Yasue Maetake

Polaris

Polaris Photograph courtesy Harris Lieberman

Time Out Ratings :

<strong>Rating: </strong>4/5

The beautiful, somewhat perplexing solo debut of Japanese-born, New York--based Yasue Maetake raises open-ended questions about the uneasy relationship between man and nature, as insinuated by the title of her three-channel video, To See the Moon in Exile. In it, Maetake performs actions that evoke Shinto rituals intended to appease natural forces and enhance spiritual purification. While graceful, her efforts are also absurdly futile: For example, she shovels broken glass from one side of a slag heap to the other, slithers along a beach trying to sew a cord into the sand and paints delicate white blossoms with black pigment (it doesn’t stick). The ringing of shattered glass evokes industrial waste; efforts to bind sand hint at the impermanence of human construction; and the defaced blossoms ask how art can ever compete with nature.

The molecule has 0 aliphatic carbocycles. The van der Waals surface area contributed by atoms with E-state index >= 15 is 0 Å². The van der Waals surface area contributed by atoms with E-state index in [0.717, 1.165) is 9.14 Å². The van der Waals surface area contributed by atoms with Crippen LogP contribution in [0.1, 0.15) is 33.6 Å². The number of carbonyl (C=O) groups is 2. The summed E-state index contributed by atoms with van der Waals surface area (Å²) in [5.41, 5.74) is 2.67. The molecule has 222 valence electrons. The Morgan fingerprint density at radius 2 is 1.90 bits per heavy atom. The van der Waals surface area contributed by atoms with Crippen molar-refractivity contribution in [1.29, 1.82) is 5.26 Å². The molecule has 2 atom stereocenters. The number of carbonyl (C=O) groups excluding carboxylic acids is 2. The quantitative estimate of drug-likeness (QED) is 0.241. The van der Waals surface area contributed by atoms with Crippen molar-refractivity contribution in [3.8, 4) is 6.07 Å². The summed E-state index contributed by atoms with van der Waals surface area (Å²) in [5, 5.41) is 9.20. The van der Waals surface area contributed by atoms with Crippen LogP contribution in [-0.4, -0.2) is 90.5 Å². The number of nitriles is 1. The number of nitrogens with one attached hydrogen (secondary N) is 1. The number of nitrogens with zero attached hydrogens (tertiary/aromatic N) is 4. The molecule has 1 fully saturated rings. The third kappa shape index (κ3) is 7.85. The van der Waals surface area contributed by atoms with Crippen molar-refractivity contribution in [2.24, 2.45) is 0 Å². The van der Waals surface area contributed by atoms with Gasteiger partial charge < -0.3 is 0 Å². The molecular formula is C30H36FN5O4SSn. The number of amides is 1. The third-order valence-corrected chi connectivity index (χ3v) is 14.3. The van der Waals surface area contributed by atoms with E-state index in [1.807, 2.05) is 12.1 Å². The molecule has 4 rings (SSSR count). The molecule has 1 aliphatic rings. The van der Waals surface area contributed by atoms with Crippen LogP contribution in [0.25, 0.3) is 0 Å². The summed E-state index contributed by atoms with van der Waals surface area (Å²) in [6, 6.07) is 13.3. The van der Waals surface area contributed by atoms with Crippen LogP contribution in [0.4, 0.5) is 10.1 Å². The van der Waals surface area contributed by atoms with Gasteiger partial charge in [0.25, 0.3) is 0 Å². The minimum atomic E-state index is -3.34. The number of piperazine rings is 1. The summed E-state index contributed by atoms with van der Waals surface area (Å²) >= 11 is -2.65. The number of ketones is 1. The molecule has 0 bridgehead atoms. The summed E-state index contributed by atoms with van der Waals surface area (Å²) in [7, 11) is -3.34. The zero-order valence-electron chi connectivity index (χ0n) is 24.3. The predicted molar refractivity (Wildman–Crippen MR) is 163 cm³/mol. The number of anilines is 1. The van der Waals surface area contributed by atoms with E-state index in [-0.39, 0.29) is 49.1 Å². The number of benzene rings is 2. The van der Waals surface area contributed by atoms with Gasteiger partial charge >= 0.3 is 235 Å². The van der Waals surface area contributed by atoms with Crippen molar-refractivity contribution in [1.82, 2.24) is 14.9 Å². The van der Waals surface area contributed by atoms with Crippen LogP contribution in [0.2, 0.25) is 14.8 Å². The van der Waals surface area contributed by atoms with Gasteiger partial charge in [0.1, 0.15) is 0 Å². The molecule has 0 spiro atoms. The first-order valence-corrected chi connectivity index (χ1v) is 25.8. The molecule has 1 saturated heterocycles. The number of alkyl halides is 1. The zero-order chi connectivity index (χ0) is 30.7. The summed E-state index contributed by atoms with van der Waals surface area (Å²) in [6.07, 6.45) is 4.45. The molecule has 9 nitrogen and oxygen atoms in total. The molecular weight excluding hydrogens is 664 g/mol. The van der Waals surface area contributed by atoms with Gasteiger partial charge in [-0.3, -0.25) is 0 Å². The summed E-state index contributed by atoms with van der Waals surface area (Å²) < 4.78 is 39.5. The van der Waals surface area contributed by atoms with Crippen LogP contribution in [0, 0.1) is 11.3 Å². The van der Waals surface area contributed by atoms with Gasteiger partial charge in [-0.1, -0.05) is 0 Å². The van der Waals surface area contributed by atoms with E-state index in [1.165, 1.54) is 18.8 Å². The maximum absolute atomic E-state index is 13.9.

One sculpture in particular seems to expand on this issue. In Polaris, panels bearing satellite photos of Earth dangle amid cut-metal objects that resemble the small, devotional gifts left at shrines in Japan (it also includes a disc that resembles a satellite dish). The sculpture is nonobjective, but also allusive enough that you want to puzzle out what it means. Is Maetake implying that both science and religion reduce the natural world to a trinket? Maybe, but she also embraces the industrial, constructing her work from scrap metal, wire, nylon fiber, resin and other less-than-organic materials. But ultimately, the abstract quality of the sculpture resists specific readings, instead allowing wide-ranging interpretation.—Joshua Mack

Harris Lieberman , through Sat 28